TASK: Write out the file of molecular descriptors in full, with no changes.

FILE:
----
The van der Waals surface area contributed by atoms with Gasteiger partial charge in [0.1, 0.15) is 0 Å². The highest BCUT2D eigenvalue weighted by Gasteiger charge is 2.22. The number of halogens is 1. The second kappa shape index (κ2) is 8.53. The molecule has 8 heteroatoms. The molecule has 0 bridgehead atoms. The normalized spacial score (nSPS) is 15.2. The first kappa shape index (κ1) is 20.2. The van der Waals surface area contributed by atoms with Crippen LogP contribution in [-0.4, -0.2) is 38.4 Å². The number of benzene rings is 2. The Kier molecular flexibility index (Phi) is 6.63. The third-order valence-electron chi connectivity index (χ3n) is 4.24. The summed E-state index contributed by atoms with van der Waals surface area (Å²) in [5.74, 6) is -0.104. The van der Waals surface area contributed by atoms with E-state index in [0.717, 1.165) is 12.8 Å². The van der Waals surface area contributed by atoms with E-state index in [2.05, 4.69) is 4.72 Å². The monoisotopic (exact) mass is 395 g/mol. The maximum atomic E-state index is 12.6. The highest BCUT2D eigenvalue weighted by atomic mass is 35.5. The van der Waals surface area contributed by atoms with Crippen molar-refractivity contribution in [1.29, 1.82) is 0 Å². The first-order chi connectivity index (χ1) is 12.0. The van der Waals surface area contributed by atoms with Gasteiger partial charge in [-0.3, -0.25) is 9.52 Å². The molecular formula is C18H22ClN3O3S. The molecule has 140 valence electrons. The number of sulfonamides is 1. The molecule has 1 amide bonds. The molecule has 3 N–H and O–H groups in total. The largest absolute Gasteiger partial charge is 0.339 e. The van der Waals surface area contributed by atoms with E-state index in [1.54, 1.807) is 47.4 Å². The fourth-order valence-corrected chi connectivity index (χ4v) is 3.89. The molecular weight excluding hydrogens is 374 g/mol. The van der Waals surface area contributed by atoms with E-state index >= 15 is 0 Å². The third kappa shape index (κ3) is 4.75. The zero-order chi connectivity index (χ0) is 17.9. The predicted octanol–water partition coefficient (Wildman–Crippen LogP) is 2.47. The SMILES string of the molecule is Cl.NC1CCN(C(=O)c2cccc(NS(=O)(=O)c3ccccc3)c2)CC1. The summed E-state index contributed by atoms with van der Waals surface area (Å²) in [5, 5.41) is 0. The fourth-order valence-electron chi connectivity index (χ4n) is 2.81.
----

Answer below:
The van der Waals surface area contributed by atoms with Gasteiger partial charge in [0.1, 0.15) is 0 Å². The highest BCUT2D eigenvalue weighted by Gasteiger charge is 2.22. The number of halogens is 1. The second kappa shape index (κ2) is 8.53. The molecule has 8 heteroatoms. The molecule has 0 bridgehead atoms. The normalized spacial score (nSPS) is 15.2. The first kappa shape index (κ1) is 20.2. The van der Waals surface area contributed by atoms with Crippen LogP contribution in [-0.4, -0.2) is 38.4 Å². The number of benzene rings is 2. The Kier molecular flexibility index (Phi) is 6.63. The third-order valence-electron chi connectivity index (χ3n) is 4.24. The summed E-state index contributed by atoms with van der Waals surface area (Å²) in [5.74, 6) is -0.104. The van der Waals surface area contributed by atoms with E-state index in [0.717, 1.165) is 12.8 Å². The van der Waals surface area contributed by atoms with E-state index in [2.05, 4.69) is 4.72 Å². The monoisotopic (exact) mass is 395 g/mol. The maximum atomic E-state index is 12.6. The highest BCUT2D eigenvalue weighted by atomic mass is 35.5. The van der Waals surface area contributed by atoms with Crippen molar-refractivity contribution in [1.29, 1.82) is 0 Å². The first-order chi connectivity index (χ1) is 12.0. The van der Waals surface area contributed by atoms with Gasteiger partial charge in [-0.3, -0.25) is 9.52 Å². The molecular formula is C18H22ClN3O3S. The molecule has 140 valence electrons. The number of sulfonamides is 1. The molecule has 1 amide bonds. The molecule has 3 N–H and O–H groups in total. The largest absolute Gasteiger partial charge is 0.339 e. The van der Waals surface area contributed by atoms with E-state index in [1.54, 1.807) is 47.4 Å². The fourth-order valence-corrected chi connectivity index (χ4v) is 3.89. The molecular weight excluding hydrogens is 374 g/mol. The van der Waals surface area contributed by atoms with E-state index >= 15 is 0 Å². The third kappa shape index (κ3) is 4.75. The zero-order chi connectivity index (χ0) is 17.9. The predicted octanol–water partition coefficient (Wildman–Crippen LogP) is 2.47. The SMILES string of the molecule is Cl.NC1CCN(C(=O)c2cccc(NS(=O)(=O)c3ccccc3)c2)CC1. The summed E-state index contributed by atoms with van der Waals surface area (Å²) in [5, 5.41) is 0. The fourth-order valence-electron chi connectivity index (χ4n) is 2.81.